The bad run occurred a couple days after the Whidbey Half. Apparently I wasn't fully recovered, and halfway into my run I developed horrible intestinal problems. I actually had to pound on the door of a friend's house to use the bathroom. Then I walked home—the only time I have ever cut a run short. (Too much information? Good thing nobody reads this.)
3. What is the best or worst piece of advice you've been given about running?
Best? Hmm, let me think. The problem is that I know so few people who actually run (and no one more than me) that I rarely get any advice. I am taking to heart my friend's advice to (in future) sign up for a faster group in the Beat the Bridge run. Nobody will know the difference and it gives you a few extra minutes to get to the bridge. (This year I signed up for the slower group and ran with the faster group, so it came out the same in the end.)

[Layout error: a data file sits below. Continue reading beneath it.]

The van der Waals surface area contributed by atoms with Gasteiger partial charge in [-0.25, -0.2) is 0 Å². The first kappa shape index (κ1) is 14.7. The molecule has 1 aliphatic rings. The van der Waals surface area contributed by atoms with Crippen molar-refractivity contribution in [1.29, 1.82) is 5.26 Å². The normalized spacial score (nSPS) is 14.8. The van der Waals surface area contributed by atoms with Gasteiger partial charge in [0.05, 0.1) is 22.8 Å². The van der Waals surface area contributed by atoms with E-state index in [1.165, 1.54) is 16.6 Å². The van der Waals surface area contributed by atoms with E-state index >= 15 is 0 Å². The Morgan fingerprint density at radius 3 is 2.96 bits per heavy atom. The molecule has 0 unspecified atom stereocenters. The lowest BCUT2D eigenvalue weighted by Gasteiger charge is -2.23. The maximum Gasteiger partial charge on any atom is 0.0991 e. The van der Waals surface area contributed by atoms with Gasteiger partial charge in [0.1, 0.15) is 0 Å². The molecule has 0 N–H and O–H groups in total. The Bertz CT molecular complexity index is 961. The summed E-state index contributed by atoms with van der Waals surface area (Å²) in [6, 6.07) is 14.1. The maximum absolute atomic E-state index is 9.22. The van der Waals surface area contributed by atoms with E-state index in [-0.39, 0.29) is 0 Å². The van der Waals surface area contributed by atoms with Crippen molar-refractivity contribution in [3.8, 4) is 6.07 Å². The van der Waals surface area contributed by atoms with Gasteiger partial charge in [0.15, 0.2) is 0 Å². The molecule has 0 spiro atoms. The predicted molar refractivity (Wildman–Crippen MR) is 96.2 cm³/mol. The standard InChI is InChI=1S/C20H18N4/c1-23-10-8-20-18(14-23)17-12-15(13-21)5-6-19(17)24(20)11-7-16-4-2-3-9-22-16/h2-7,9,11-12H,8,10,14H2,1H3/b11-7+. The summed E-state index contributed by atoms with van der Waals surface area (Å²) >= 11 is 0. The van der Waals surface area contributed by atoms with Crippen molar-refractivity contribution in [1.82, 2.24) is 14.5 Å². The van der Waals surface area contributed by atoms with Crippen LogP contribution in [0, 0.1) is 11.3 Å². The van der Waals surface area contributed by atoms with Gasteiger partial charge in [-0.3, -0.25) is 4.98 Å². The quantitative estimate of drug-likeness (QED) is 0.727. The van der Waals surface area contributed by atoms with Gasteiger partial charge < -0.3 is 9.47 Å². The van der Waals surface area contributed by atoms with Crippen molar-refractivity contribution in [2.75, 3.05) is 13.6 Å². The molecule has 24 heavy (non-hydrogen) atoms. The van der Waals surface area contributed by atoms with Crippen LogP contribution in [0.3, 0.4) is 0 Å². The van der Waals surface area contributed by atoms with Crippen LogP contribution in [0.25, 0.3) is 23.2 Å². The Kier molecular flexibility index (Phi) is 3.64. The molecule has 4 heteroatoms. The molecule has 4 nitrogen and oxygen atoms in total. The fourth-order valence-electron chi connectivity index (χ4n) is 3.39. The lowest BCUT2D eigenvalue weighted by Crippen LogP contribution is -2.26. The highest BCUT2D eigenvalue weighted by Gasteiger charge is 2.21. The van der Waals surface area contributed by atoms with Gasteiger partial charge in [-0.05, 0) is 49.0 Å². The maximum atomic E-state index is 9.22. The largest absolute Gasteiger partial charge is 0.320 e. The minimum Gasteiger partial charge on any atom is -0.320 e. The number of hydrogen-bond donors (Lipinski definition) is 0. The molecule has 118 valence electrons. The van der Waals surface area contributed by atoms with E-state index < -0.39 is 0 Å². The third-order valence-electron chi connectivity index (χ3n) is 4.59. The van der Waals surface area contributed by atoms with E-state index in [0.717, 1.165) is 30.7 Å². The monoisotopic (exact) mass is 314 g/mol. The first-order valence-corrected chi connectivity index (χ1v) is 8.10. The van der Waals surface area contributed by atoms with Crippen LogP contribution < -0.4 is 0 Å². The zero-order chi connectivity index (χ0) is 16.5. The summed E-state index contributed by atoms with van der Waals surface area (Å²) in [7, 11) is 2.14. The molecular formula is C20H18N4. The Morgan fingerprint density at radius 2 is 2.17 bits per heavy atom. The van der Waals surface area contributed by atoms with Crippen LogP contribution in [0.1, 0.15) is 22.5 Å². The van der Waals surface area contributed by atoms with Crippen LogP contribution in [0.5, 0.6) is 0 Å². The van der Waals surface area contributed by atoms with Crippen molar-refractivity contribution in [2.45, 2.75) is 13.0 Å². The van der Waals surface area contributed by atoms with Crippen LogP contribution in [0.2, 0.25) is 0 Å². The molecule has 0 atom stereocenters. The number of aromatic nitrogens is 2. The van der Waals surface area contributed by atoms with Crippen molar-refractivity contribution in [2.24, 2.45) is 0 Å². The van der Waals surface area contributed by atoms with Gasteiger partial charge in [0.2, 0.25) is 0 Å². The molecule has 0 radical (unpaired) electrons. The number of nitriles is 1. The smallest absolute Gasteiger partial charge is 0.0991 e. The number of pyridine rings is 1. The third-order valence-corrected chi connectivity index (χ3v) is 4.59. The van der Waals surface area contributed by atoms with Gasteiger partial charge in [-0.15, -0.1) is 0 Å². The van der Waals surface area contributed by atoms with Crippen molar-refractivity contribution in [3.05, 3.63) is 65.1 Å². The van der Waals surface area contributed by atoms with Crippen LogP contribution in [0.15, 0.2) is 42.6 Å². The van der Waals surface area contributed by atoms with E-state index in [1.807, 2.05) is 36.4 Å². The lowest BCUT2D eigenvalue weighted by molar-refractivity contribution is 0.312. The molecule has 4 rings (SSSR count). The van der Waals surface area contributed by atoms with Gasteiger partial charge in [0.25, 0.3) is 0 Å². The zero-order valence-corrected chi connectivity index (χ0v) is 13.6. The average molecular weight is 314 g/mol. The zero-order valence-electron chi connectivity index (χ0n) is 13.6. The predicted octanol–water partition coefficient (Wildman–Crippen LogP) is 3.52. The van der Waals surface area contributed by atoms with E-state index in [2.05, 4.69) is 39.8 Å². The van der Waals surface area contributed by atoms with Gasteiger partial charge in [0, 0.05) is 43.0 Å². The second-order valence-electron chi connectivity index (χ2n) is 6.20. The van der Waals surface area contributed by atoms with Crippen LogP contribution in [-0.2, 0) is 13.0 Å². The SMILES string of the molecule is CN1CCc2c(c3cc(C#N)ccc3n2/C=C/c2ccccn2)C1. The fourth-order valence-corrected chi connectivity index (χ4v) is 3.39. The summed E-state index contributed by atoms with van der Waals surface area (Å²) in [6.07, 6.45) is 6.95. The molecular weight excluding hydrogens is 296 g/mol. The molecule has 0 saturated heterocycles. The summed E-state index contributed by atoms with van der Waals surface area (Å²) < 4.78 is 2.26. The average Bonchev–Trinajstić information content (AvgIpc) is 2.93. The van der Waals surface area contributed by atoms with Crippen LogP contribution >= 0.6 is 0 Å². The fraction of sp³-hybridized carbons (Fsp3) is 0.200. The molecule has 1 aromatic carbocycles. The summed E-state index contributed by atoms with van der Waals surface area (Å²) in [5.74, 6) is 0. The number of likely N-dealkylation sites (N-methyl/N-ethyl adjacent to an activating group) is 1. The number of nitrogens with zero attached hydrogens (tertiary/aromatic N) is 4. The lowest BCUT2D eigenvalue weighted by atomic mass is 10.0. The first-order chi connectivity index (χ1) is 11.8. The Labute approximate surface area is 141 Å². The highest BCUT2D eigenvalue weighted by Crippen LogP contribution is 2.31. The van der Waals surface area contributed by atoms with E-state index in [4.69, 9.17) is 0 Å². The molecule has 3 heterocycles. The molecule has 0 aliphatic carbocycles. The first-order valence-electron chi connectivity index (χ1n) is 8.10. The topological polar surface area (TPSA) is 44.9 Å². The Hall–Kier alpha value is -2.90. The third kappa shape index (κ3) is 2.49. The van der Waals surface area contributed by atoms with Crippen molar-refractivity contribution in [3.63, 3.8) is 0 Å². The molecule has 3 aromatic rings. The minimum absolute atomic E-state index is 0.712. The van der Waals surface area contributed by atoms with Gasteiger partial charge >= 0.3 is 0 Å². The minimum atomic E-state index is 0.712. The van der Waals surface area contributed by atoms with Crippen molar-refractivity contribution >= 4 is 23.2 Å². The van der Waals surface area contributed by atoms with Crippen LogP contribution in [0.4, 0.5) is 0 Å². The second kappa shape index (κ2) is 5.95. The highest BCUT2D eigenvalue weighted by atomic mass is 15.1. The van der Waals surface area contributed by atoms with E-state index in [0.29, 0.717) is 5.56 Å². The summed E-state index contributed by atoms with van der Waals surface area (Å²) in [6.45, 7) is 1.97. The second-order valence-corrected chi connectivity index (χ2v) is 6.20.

The worst is easy. Although actually it's not advice, it's more like bad policy. This dates back to my first experiences with organized running, in middle school and junior high way back in the seventies. My first experience was running "the mile" in 6th grade (and beyond). Before then I had only run in play. My first mile was disastrous, probably about 12 minutes. Later with some practice I went to 10 minutes, and maybe 9 minutes. None of this sounds really horrible now. But back then, between the P.E. teachers and the scrawny kids who were naturally fast, there was a general attitude that anything slower than an 8 minute mile was bad, and really only less than 7 minutes was good. (This is the same standard, by the way, that still divides the starting groups in the Beat the Bridge and Jingle Bell runs.) Then this was coupled with these horrible graded physical fitness tests that we had to do (different from the President's Physical Fitness Test they have now), where I am quite sure that anything over 10 minutes in a miles was an F grade. (There were also things like dips and arm hang that I just could not do.) So you can imagine how traumatic it would be for someone who was used to getting straight A's to fail on a regular basis! Somewhat related to this, with all the focus on running "the mile," I never got a taste of the beauty of long distance running. Even when I went through jogging phases, I never did more than three miles at a time. Now I know that I don't even hit my stride till after at least three miles!